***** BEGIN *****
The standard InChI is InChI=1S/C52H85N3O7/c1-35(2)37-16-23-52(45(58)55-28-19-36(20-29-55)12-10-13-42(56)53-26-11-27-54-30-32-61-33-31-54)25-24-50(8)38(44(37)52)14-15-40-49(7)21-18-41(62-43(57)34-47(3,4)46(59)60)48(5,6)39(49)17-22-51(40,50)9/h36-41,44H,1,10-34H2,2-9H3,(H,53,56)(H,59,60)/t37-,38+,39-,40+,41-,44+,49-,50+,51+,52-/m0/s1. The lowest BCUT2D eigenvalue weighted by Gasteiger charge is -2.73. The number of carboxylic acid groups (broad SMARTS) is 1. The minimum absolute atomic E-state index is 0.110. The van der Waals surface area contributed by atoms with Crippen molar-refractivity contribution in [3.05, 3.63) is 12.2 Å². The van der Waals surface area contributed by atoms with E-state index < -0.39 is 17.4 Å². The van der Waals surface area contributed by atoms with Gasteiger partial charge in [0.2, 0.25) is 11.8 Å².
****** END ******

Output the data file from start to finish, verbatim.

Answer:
The standard InChI is InChI=1S/C52H85N3O7/c1-35(2)37-16-23-52(45(58)55-28-19-36(20-29-55)12-10-13-42(56)53-26-11-27-54-30-32-61-33-31-54)25-24-50(8)38(44(37)52)14-15-40-49(7)21-18-41(62-43(57)34-47(3,4)46(59)60)48(5,6)39(49)17-22-51(40,50)9/h36-41,44H,1,10-34H2,2-9H3,(H,53,56)(H,59,60)/t37-,38+,39-,40+,41-,44+,49-,50+,51+,52-/m0/s1. The lowest BCUT2D eigenvalue weighted by Gasteiger charge is -2.73. The number of carboxylic acid groups (broad SMARTS) is 1. The minimum absolute atomic E-state index is 0.110. The van der Waals surface area contributed by atoms with Crippen molar-refractivity contribution in [3.05, 3.63) is 12.2 Å². The van der Waals surface area contributed by atoms with E-state index < -0.39 is 17.4 Å². The van der Waals surface area contributed by atoms with Gasteiger partial charge in [0.2, 0.25) is 11.8 Å².